Gold was valued before money existed. A jewelry maker discusses the element and the ancient techniques she employs. A scientist uses an electron microscope to study its individual atoms; they form small clusters, but do not combine with other chemicals.
Creating Elements (02:38)
In a star's core, extreme temperatures forge elements through fusion; once its energy is depleted, it explodes; small, dense neutron stars form as a result, often in pairs. Scientists theorize when binary stars collide, fusion occurs on a massive scale and creates heavy elements. Whether present during solar system formation or delivered by asteroids, most Earthly metals originated in space.
Gold Technology (02:17)
Hubble 2.0 relies on two ounces of gold for the power to detect infrared light. Watch as a mirror and an infrared camera are used to demonstrate why the James Webb telescope's mirrors are covered in gold.
Watch as Malachite is burned to extract Cu; smelting allowed early humans to shape and use the element for tools, vessels, and surgical equipment. Ancient Egyptians used it as a disinfectant, and modern medicinal applications are being researched; watch an experiment that shows copper killing a superbug. The metal is abundant, flexible and conducts electricity; electrons move easily through its well-ordered atoms.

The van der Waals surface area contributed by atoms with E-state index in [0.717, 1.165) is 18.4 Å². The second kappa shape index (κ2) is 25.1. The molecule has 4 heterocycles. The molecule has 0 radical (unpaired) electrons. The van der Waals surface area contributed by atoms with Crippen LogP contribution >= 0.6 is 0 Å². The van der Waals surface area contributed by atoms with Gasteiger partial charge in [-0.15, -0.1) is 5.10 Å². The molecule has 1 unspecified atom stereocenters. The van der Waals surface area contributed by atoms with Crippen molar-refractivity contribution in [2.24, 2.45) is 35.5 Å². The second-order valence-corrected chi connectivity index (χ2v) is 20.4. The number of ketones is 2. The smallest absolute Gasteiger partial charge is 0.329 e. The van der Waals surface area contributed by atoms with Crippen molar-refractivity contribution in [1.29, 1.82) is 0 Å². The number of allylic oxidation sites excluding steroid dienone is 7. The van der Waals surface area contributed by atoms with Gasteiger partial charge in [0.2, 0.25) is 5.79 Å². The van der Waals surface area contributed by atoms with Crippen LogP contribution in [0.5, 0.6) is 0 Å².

Smelted tin and copper make bronze; the large tin atoms restrict movement and create a stronger metal suitable for weapons manufacture. The alloy revolutionized warfare; an expert in ancient relic preservation discusses the discovery and qualities of the Sword of Goujian. Gigantic bells made from bronze are used by Buddhist temples in South Korea; the elastic atomic properties generate the ringing sound.
Freeing iron from stone requires great heat; a bloomery uses oxygen pumps to achieve the necessary temperatures. The metal was commonly used for tools and weapons. Slag left behind from smelting weakens metals; hammering and reheating it with carbon creates steel; see a bend test performed on steel and wrought iron from the Eiffel Tower.
Steel has greatly influenced industrialization and construction; the structure of Beijing National Stadium is explained by an engineer; two types of the metal provide flexibility and strength. Millau Viaduct is the tallest bridge in the world, made of steel and niobium. Different additives create different alloys; see a lab demonstration of carbon from garbage combined with iron to form steel.
Aluminum and Metal Foam (05:21)
Aluminum has 14 electrons, protons, and neutrons, making it relatively lightweight and ideal for aeronautics. See the laboratory process of new materials being created from metal and rubber; the metal foam retains strength while changing shape; projected applications include submergible planes and refigurable tools.
Graphene is the strongest known material; it is pure carbon, one atom thick and flexible. Its potential applications include cell medicine, environmental monitoring and structural engineering. Metals have revolutionized life on earth.
Credits: Metals (00:56)
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